Advertised auto-negotiation: No
	Speed: 100Mb/s
	Duplex: Full
	Port: MII
	PHYAD: 1
	Transceiver: internal
	Auto-negotiation: off
        Supports Wake-on: g
       Wake-on: g
	Link detected: yes

If you are using RHEL / SL / Fedora / CentOS Linux, edit /etc/sysconfig/network-scripts/ifcfg-eth0:
# vi /etc/sysconfig/network-scripts/ifcfg-eth0
Add / modify the following line:

 
ETHTOOL_OPTS="wol g"
 

OR

 
ETHTOOL_OPTS="wol g autoneg off speed 100 duplex full "
 

Save and close the file. If you are using Debian / Ubuntu Linux, edit /etc/network/interfaces:
# vi /etc/network/interfaces
Append the following to eth0:

 
auto eth0
iface eth0 inet static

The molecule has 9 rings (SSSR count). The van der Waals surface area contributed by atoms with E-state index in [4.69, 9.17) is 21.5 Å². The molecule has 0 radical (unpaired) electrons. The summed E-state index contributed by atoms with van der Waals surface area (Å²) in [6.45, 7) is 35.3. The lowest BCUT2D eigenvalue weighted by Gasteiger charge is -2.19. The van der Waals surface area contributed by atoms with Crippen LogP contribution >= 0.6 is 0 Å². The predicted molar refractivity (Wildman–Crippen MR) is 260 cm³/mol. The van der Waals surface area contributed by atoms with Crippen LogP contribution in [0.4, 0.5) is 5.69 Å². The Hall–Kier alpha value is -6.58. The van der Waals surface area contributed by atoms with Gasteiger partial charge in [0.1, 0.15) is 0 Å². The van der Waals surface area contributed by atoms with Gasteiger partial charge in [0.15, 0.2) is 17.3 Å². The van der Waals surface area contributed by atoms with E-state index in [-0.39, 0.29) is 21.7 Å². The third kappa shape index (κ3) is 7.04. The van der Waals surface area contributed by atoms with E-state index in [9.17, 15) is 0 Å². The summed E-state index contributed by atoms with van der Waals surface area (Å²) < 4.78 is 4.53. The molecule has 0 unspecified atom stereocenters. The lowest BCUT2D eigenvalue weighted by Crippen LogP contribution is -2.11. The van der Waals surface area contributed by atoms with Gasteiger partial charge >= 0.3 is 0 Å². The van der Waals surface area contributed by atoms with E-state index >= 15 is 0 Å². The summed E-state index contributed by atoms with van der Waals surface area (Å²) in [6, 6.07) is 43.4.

address 192.168.1.1
netmask 255.255.255.0
gateway 192.168.1.254
        post-up /sbin/ethtool -s eth0 wol g
        post-down /sbin/ethtool -s eth0 wol g
 

Recommend readings

  • man pages - ethtool, ether-wake / etherwake, arp, wakeonlan
  • Wake-on-LAN
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{ 11 comments… read them below or add one }

1 anand vamsi April 4, 2012 at 3:41 am

really a helpful command need to experiment.

Reply

2 Russell Gadd April 4, 2012 at 8:53 am

I’m no expert but looking at Synaptic there is also a wakeonlan command which can be installed.

In the Synaptic blurb for this package it says:
You need the MAC addresses of machines to construct the WOL packets, but,
in contrast to ‘etherwake’, you do not need root privileges to use the
program itself as UDP packets are used.

Reply

3 nixCraft April 4, 2012 at 10:53 am

Yes, wakeonlan can be run as non-root user, but etherwake must run as root.

Reply

4 zam April 4, 2012 at 3:44 pm

Hi